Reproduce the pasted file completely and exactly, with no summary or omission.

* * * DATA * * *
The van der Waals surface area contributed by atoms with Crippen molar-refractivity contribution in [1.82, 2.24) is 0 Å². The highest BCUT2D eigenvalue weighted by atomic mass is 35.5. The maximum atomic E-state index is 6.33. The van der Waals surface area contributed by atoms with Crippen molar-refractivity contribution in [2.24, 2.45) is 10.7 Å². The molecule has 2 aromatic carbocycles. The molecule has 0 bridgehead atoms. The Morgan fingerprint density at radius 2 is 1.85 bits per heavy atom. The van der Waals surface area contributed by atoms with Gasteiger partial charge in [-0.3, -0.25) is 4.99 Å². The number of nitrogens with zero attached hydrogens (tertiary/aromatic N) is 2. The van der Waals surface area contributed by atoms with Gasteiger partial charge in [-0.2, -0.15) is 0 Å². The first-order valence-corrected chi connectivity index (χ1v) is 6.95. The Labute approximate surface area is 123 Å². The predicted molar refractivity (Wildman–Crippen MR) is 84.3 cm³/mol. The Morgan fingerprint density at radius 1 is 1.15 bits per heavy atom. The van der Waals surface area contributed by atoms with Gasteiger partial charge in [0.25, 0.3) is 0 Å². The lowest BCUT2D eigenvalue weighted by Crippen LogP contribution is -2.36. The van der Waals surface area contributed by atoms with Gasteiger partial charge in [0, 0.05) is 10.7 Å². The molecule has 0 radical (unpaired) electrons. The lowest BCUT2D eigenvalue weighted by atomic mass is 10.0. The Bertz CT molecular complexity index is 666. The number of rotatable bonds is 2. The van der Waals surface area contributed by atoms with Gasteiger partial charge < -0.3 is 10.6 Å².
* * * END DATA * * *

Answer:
The van der Waals surface area contributed by atoms with Crippen molar-refractivity contribution in [1.82, 2.24) is 0 Å². The highest BCUT2D eigenvalue weighted by atomic mass is 35.5. The maximum atomic E-state index is 6.33. The van der Waals surface area contributed by atoms with Crippen molar-refractivity contribution in [2.24, 2.45) is 10.7 Å². The molecule has 2 aromatic carbocycles. The molecule has 0 bridgehead atoms. The Morgan fingerprint density at radius 2 is 1.85 bits per heavy atom. The van der Waals surface area contributed by atoms with Gasteiger partial charge in [-0.3, -0.25) is 4.99 Å². The number of nitrogens with zero attached hydrogens (tertiary/aromatic N) is 2. The van der Waals surface area contributed by atoms with Gasteiger partial charge in [-0.2, -0.15) is 0 Å². The first-order valence-corrected chi connectivity index (χ1v) is 6.95. The Labute approximate surface area is 123 Å². The predicted molar refractivity (Wildman–Crippen MR) is 84.3 cm³/mol. The Morgan fingerprint density at radius 1 is 1.15 bits per heavy atom. The van der Waals surface area contributed by atoms with Gasteiger partial charge in [0.25, 0.3) is 0 Å². The lowest BCUT2D eigenvalue weighted by Crippen LogP contribution is -2.36. The van der Waals surface area contributed by atoms with Gasteiger partial charge in [0, 0.05) is 10.7 Å². The molecule has 0 radical (unpaired) electrons. The lowest BCUT2D eigenvalue weighted by atomic mass is 10.0. The Bertz CT molecular complexity index is 666. The number of rotatable bonds is 2. The van der Waals surface area contributed by atoms with Gasteiger partial charge < -0.3 is 10.6 Å².